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I thought this question had come up previously on FR and so jumped when I saw the article by Father McNamara



Readers may send questions to liturgy@zenit.org. Please put the word "Liturgy" in the subject field. The text should include your initials, your city and your state, province or country. Father McNamara can only answer a small selection of the great number of questions that arrive.

1 posted on 05/11/2010 11:12:55 PM PDT by Salvation
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To: All
Here's the Paschal Candle question:

Candles at the Gospel Reading


And More on Baptismal Fonts

ROME, APRIL 27, 2010 (Zenit.org).- Answered by Legionary of Christ Father Edward McNamara, professor of liturgy at the Regina Apostolorum university.

Q: During Easter season at the reading of the Gospel at Mass on Sundays, are the ministers dispensed from carrying lit candles to the ambo if there is an Easter candle? -- F.A., Rio de Mouro, Portugal

A: In principle, there is no such "dispensation" except during the Easter Vigil itself, because on this night the Easter candle itself suffices to honor the risen Lord in his Gospel.

The fact that the liturgical books specify that on this night Gospel candles are not used implies that they should be used on all other solemn occasions. At the same time, we recall that these candles, like incense, are recommended but not obligatory elements of the celebration of Mass and may be omitted.

During the rest of Eastertide the Easter candle and those that accompany the Gospel have different symbolic values.

The Easter candle represents the risen Christ and, while it is often placed near the ambo, this is not the only possibility. The other possibilities are at the center of the sanctuary or next to the altar. Because of this, the Easter candle is not necessarily or primarily associated with the Gospel.

The candles that accompany the Gospel are a means of honoring and emphasizing the particular centrality of the Gospel in salvation history and as the high point of the Liturgy of the Word.

As the Second Vatican Council's dogmatic constitution Dei Verbum points out, these liturgical honors also establish a certain parallel with the honors attributed to the Blessed Sacrament, which is also accompanied by lighted torches and incense. This serves to underline the particular real presence of Christ in the liturgical proclamation of the Word, though without detriment to the unique nature of the substantial real presence of the Eucharist.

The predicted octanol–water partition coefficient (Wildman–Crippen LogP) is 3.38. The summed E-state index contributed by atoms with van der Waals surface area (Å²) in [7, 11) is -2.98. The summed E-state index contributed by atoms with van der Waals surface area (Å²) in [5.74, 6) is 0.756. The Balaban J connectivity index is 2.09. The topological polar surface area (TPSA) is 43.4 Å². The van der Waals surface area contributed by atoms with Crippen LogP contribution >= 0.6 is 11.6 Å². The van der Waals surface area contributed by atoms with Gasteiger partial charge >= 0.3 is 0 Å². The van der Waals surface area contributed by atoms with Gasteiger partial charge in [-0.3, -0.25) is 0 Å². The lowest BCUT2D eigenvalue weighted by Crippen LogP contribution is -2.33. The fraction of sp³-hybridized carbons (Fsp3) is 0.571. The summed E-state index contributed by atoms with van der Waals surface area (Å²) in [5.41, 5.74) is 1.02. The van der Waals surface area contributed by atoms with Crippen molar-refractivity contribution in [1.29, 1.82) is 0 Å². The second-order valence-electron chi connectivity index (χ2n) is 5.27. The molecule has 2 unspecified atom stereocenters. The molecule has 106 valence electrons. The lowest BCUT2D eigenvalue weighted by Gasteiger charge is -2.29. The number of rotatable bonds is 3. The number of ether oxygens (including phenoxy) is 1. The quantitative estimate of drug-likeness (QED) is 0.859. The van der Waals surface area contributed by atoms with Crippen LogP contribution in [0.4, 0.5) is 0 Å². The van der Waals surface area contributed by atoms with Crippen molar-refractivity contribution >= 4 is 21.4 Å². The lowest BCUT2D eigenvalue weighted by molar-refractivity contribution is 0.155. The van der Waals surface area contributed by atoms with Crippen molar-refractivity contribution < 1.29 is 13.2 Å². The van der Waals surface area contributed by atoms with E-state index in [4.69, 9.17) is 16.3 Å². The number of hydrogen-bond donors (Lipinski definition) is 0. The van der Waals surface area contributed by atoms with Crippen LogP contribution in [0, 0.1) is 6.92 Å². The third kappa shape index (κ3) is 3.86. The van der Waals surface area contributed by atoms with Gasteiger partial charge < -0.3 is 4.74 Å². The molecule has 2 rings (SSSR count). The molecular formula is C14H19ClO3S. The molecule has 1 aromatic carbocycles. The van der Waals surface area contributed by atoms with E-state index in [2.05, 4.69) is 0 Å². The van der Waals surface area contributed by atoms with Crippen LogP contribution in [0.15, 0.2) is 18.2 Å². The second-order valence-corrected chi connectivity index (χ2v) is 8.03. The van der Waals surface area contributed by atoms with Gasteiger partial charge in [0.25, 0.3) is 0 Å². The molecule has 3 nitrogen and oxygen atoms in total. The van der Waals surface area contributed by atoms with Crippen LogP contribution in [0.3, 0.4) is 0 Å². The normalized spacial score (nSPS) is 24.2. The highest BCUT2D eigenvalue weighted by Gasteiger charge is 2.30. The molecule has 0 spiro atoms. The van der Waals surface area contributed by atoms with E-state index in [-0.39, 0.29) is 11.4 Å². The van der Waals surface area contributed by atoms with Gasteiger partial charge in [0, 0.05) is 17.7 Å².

2 posted on 05/11/2010 11:16:03 PM PDT by Salvation ("With God all things are possible." Matthew 19:26)
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To: nickcarraway; Lady In Blue; NYer; ELS; Pyro7480; livius; Catholicguy; RobbyS; markomalley; ...

Liturgical ping!


3 posted on 05/11/2010 11:17:19 PM PDT by Salvation ("With God all things are possible." Matthew 19:26)
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To: Salvation

We had a visiting priest from Mt. Saint Mary’s 2 weekends ago, he wore a blue vestment with a gold crown on the chest.

My eleven year old son picked up on the fact that the vestment was blue and that this was not a common color for celebrating the Mass.

I have to admit that I gave it no second thought, I told him it was May, which is the month of Mary. The color was a tribute to the Blessed Mother.


4 posted on 05/12/2010 12:11:52 AM PDT by incredulous joe
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To: Salvation; UriĀ’el-2012

Can you tell me what God says the color blue is to represent?


6 posted on 05/12/2010 12:43:36 AM PDT by roamer_1 (Globalism is just Socialism in a business suit)
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To: Salvation

The question of Blue vestements frequently surfaces around Advent.

In many Anglican and Lutheran parishes blue has become the preferred color for that season on the theory that the penitential preparation for the celebration of the Nativity is of a different character than the preparation for the Paschal celebration.

The unintended consequence is that de-emphasizing penitence during Advent fuels the popular, commerce-driven misconception that Christmas begins at Thanksgiving or possible as soon as Halloween decorations are put away and many a parish has an uphill battle to save the Christmas Carols for the Twelve Days, as some folks would like to sing “Silent Night” right after Thanksgiving.


10 posted on 05/12/2010 7:00:31 AM PDT by lightman (Adjutorium nostrum (+) in nomine Domini)
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